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- Start of Business
- Social Security and Other Legislation Amendment Bill 2011
- Work Health and Safety Bill 2011
- Work Health and Safety (Transitional and Consequential Provisions) Bill 2011
- Education Services for Overseas Students (Registration Charges) Amendment Bill 2011
- Education Services for Overseas Students Amendment (Registration Charges Consequentials) Bill 2011
- Tobacco Plain Packaging Bill 2011
- Trade Marks Amendment (Tobacco Plain Packaging) Bill 2011
- Legislative Instruments Amendment (Sunsetting) Bill 2011
- Customs Amendment (Anti-dumping Improvements) Bill 2011
- Extradition and Mutual Assistance in Criminal Matters Legislation Amendment Bill 2011
- Horse Disease Response Levy Bill 2011
- Horse Disease Response Levy Collection Bill 2011
- Horse Disease Response Levy (Consequential Amendments) Bill 2011
- Industrial Chemicals (Notification and Assessment) Amendment (Inventory) Bill 2011
- Superannuation Legislation Amendment (Early Release of Superannuation) Bill 2011
- Excise Tariff Amendment (Condensate) Bill 2011
- Excise Legislation Amendment (Condensate) Bill 2011
- Australian Energy Market Amendment (National Energy Retail Law) Bill 2011
- Offshore Petroleum and Greenhouse Gas Storage Amendment (National Regulator) Bill 2011
- Offshore Petroleum and Greenhouse Gas Storage (Registration Fees) Amendment Bill 2011
- Offshore Petroleum (Royalty) Amendment Bill 2011
- Offshore Resources Legislation Amendment (Personal Property Securities) Bill 2011
- Offshore Petroleum and Greenhouse Gas Storage Regulatory Levies Legislation Amendment (2011 Measures No. 2) Bill 2011
- Customs Amendment (New Zealand Rules of Origin) Bill 2011
- Indigenous Education (Targeted Assistance) Amendment Bill 2011
- Customs Amendment (New Zealand Rules of Origin) Bill 2011
- National Health Reform Amendment (National Health Performance Authority) Bill 2011
STATEMENTS BY MEMBERS
- Mudgeeraba Agricultural Show
- Throsby Electorate: Emergency Service Workers
- Hendra Virus
- Parsons, Air Commodore Keith
- National Schools Chaplaincy Program
- My First Speech Competition for Young Australia
- Live Animal Exports
- Kids of Macarthur Health Foundation
- Carbon Pricing
- MINISTERIAL ARRANGEMENTS
- QUESTIONS WITHOUT NOTICE
- DISTINGUISHED VISITORS
QUESTIONS WITHOUT NOTICE
(Irons, Steve, MP, Gillard, Julia, MP)
(Fitzgibbon, Joel, MP, Ferguson, Martin, MP)
(Buchholz, Scott, MP, Gillard, Julia, MP)
Live Animal Exports
(Windsor, Tony, MP, Gillard, Julia, MP)
(Ripoll, Bernie, MP, O'Connor, Brendan, MP)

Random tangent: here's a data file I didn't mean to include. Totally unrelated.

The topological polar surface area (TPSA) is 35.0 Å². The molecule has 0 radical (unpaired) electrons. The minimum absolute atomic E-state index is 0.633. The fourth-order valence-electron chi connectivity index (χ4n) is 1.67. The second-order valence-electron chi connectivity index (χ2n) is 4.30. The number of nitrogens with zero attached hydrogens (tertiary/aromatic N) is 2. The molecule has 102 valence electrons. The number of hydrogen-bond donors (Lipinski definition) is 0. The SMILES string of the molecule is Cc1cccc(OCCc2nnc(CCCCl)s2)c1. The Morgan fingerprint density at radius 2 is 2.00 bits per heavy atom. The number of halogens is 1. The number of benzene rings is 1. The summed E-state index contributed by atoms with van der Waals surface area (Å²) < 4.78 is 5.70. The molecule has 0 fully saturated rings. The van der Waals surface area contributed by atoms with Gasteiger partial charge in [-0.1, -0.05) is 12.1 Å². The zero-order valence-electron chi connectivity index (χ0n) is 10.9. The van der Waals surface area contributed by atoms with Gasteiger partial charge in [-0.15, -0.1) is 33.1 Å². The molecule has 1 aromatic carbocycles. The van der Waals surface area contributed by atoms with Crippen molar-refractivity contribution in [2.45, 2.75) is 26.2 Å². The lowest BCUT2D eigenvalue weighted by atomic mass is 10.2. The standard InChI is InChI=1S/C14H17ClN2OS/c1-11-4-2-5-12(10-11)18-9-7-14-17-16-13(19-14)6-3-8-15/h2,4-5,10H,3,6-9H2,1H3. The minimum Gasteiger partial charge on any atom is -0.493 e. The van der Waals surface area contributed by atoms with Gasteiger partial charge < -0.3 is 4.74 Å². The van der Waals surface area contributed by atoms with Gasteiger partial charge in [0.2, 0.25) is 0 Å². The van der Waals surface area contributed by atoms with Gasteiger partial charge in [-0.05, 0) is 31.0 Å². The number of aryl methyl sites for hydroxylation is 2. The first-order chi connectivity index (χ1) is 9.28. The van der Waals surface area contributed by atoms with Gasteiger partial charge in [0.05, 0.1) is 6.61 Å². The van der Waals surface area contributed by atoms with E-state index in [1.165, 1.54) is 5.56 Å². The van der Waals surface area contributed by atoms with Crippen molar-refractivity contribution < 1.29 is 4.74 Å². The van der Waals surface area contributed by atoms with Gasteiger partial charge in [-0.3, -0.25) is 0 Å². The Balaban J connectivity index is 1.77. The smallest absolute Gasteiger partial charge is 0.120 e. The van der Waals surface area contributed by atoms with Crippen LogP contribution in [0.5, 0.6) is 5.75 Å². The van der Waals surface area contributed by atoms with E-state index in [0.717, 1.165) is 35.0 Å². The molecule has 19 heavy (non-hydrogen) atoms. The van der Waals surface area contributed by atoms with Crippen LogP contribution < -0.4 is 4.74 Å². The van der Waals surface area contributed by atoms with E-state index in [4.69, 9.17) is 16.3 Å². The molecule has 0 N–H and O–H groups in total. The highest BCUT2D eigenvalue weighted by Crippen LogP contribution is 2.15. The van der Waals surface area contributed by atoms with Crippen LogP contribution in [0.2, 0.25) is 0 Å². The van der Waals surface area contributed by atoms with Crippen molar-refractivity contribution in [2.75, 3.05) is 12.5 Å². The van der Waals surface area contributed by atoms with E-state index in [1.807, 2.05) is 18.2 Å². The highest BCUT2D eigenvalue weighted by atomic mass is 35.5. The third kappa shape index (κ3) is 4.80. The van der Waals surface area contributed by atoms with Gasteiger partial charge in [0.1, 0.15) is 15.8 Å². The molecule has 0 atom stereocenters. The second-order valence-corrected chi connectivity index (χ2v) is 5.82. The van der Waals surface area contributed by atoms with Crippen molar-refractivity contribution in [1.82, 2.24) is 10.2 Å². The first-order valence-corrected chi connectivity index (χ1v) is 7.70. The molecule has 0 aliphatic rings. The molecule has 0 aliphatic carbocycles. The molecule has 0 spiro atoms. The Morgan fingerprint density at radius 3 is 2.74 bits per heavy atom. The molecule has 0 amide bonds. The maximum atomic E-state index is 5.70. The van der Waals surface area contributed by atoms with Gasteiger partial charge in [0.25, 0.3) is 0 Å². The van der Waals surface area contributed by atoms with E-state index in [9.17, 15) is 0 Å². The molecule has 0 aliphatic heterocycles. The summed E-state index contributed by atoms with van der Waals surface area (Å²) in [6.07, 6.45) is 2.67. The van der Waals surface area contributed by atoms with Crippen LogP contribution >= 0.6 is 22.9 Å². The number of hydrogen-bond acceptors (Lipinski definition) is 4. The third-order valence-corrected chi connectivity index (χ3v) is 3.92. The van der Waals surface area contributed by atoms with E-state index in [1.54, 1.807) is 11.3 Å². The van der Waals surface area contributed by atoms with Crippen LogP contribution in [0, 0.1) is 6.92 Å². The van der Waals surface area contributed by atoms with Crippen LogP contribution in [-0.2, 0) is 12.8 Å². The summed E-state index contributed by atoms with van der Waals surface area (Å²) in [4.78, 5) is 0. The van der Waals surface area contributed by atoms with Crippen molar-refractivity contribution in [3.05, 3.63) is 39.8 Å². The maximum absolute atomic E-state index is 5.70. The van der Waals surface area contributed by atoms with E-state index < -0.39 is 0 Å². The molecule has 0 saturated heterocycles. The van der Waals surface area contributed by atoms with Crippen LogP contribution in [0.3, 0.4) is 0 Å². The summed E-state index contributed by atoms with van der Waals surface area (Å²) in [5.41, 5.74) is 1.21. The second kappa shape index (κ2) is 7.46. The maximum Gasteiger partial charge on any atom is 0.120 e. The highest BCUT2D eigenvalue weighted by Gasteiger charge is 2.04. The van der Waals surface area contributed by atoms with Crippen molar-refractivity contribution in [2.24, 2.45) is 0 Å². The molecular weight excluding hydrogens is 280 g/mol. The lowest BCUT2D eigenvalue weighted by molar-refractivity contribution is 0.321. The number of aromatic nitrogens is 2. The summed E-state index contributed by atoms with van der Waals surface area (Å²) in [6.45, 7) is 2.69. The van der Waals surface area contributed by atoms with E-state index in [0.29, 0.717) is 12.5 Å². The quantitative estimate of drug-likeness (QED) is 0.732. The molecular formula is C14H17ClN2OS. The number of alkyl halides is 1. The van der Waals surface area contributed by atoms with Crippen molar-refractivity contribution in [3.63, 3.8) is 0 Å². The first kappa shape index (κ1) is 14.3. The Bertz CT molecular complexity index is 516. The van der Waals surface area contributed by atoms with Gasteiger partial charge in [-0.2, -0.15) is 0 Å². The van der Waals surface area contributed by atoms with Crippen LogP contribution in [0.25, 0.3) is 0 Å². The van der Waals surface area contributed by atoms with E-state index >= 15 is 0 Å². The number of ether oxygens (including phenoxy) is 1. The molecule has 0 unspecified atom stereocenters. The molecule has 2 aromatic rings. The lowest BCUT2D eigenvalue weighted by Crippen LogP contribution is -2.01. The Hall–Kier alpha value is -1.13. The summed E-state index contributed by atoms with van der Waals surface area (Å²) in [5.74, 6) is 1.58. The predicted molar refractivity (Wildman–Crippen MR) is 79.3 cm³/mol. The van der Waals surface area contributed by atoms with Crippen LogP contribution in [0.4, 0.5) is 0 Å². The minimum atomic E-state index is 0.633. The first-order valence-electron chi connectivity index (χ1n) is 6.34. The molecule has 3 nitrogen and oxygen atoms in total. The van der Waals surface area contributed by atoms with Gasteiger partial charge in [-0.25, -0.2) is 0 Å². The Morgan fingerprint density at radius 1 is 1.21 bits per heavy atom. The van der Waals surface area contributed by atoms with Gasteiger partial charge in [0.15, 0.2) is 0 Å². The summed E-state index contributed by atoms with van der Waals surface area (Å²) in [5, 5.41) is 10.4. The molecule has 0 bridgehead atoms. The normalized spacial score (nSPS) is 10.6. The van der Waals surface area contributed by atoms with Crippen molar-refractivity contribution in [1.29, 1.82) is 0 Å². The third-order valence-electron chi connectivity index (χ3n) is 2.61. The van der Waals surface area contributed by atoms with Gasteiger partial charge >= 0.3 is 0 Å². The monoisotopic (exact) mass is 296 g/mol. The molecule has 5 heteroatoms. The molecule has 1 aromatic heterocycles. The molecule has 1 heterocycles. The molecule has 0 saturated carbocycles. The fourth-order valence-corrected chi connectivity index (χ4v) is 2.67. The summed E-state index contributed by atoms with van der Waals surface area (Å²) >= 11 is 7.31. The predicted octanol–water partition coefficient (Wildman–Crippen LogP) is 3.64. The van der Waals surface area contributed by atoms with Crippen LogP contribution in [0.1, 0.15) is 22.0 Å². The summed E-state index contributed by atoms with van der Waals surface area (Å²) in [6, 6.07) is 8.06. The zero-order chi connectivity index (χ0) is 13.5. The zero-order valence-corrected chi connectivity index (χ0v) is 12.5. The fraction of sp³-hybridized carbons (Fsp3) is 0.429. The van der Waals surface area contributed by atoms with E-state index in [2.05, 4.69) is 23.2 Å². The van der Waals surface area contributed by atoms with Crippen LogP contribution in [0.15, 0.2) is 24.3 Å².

(Hockey, Joe, MP, Swan, Wayne, MP)
Tobacco Plain Packaging
(Melham, Daryl, MP, Roxon, Nicola, MP)
(Marino, Nola, MP, Swan, Wayne, MP)
(D'Ath, Yvette, MP, Combet, Greg, MP)
(Robb, Andrew, MP, Swan, Wayne, MP)
(Owens, Julie, MP, Garrett, Peter, MP)
(Roy, Wyatt, MP, Swan, Wayne, MP)
(Lyons, Geoff, MP, Macklin, Jenny, MP)
(Baldwin, Bob, MP, Gillard, Julia, MP)
(Gibbons, Steve, MP, Butler, Mark, MP)
- Carbon Pricing
- MINISTERIAL STATEMENTS
- PERSONAL EXPLANATIONS
- MATTERS OF PUBLIC IMPORTANCE
- MINISTERIAL STATEMENTS
- Social Security and Other Legislation Amendment (Miscellaneous Measures) Bill 2011
- Competition and Consumer Legislation Amendment Bill 2011
- Slipper, Peter, MP
- International Development Assistance
- Holt Electorate
- Australasian Order of Old Bastards
- Southern Sudan
- Carbon Pricing
- Green, Mr Trevor, Amedee, Mr Gary, Economy
- Sri Lanka
- Cunningham Electorate: Mining
- Vietnam: Montagnards
- Petition: Medical Workforce, Petition: Carbon Pricing and Murray-Darling River System
- Bradfield Electorate: Foreign Investment
- Egypt: Coptic Christians, Chifley Electorate: Health and Wellbeing
- Start of Business
- The Lord's Prayer
- Deakin Electorate: Rangeview Primary School
- Small Business
- Refugee Week
- Hughes Electorate: Carbon Pricing
- Tasmanian Government
- Private Health Insurance
- Foreign Investment
- Medical Research
- Kingsford Smith Electorate: Kensington Post Office
- Aboriginal and Torres Strait Islander Affairs Committee
- Cyber-Safety Committee
- Law Enforcement Committee
- Health and Ageing Committee
- Social Policy and Legal Affairs Committee
- Foreign Affairs Defence and Trade Committee
- Christmas Island Tragedy Committee
- Regional Australia Committee
QUESTIONS IN WRITING
Ministers: Staff, Capital Works and Acquisitions (Question No. 244)
(Briggs, Jamie, MP, Albanese, Anthony, MP)
Taxation (Question No. 350)
(Baldwin, Bob, MP, Swan, Wayne, MP)
Bruce Highway (Question No. 387)